I work in an independently owned movie theater in small town America. There are three of them, all in different town that aren't too far away from each other. Like most movie theaters the concessions are overpriced and most people just sneak their own snacks in. I'm sure that comes as no surprise, everyone does it. Well, now people are sneaking more food in than ever. Why? Minimum wage increase.
You may be wondering how those two are at all related but I can assure you that they are. In November of 2016 Arizonans voted to raise the minimum wage to $10 an hour, starting in January of 2017 and eventually to $12 an hour in 2020. Sounds awesome, right? Wrong.
As of January 1st, 2017, minimum wage in Arizona was raised as well as in 18 other states across the country. The same day, prices went up. People's hours were cut. Jobs were lost and now those positions won't be filled again. Why? Because small businesses and big businesses alike just can't quite afford it.
The theater I work at had to cut our hours. A few of my coworkers lost their jobs. Our prices made about an 13.8% increase. That doesn't sound so bad, right? Considering that already overpriced popcorn ($6.00 for a jumbo) went to even more overpriced ($6.75) I wouldn't say there are any benefits in it for us. People buy less of what we're selling, and overall that means less money for the company since we only get less than 20% of the ticket sales.
Less money for the company means less money to pay employees with. Obviously.
There is now a sign on the front door of the theater explaining the reason for the increase in cost of concessions. They explain that in order to be able to pay the employees this is a necessary action. I see many people pause to read that paper and once in a while they say something to us about it.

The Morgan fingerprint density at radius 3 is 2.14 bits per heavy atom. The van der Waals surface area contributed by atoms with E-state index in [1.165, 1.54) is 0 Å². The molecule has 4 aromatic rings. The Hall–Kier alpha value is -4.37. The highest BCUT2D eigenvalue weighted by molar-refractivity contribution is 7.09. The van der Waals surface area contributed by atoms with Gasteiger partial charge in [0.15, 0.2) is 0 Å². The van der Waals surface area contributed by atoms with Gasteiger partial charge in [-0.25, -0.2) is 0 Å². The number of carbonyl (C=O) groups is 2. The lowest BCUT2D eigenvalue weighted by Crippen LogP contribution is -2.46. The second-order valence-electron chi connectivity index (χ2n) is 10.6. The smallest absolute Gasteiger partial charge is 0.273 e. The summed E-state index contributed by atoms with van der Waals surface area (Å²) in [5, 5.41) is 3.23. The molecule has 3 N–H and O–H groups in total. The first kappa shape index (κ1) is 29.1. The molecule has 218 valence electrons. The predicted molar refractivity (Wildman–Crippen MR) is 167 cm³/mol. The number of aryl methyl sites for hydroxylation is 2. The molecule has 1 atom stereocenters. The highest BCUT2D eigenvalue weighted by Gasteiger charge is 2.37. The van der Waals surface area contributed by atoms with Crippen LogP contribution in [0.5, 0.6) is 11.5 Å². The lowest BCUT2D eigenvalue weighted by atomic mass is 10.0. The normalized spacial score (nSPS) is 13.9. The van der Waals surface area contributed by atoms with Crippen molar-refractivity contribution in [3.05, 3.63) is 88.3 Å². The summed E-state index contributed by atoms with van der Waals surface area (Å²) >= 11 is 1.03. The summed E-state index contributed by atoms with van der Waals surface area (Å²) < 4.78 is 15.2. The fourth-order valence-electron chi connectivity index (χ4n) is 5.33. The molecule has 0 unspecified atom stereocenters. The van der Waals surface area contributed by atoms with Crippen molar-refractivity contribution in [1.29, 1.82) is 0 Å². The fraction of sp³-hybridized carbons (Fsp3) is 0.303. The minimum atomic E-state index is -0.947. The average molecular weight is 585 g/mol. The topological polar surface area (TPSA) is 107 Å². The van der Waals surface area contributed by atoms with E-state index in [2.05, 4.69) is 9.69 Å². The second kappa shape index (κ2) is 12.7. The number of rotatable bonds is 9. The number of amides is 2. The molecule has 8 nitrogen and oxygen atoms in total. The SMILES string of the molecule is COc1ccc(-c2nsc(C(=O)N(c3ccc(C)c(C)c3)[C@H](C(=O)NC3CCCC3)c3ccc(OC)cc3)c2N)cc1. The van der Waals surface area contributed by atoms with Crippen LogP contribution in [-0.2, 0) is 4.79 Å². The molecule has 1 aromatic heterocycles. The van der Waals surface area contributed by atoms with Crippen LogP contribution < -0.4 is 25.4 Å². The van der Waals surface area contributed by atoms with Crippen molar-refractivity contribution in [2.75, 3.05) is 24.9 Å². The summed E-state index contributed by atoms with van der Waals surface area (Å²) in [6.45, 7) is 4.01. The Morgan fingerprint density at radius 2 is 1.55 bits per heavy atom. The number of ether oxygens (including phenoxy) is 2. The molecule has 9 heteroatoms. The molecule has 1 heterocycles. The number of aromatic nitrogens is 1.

I had one man read that paper and come talk to me.
"You got a raise?" He asked. I personally wouldn't consider it a "raise" but I answered yes regardless. "Huh," He scoffed. "I can't believe they're complaining about paying you guys decent wages." He then promptly walked off. I just watched as he walked away.
Well, sir, that isn't quite how it works. I had a similar situation not too long after that. Somebody made a comment to me about how great it must be to make more money. I responded honestly, telling him that it was kind of nice, but definitely had it's drawbacks. He stared at me like I was crazy for a few seconds and walked away.
This isn't to say there aren't benefits, because there are some. But those are very hard to see when you're right in the middle of all the negative effects.
How can I say it's great when it isn't? My hours, as well as those of more than thousands across the country, have been reduced by so much. How can I support this when jobs have just been blocked off for so many people looking for them who genuinely need them? They aren't going to able to find jobs anymore. What about those who lost their jobs because their companies don't want to pay for them anymore? Tell one of them how great the wage raise is and see what happens.
People in my age group are quickly learning about inflation from firsthand experience and in more than one way. I see it when buying things that I need. I see it even more when being yelled at by customers who are angry for having to spend $12 on two large drinks. I know it's ridiculous. But unfortunately it's necessary. It isn't going to go down any time soon either.
I hope people begin to understand the effects their choices have had on everyone. When they're young, entry level family members can't find a job, I hope they understand why. I hope everyone realizes how short sighted this decision was and learn from the mistakes.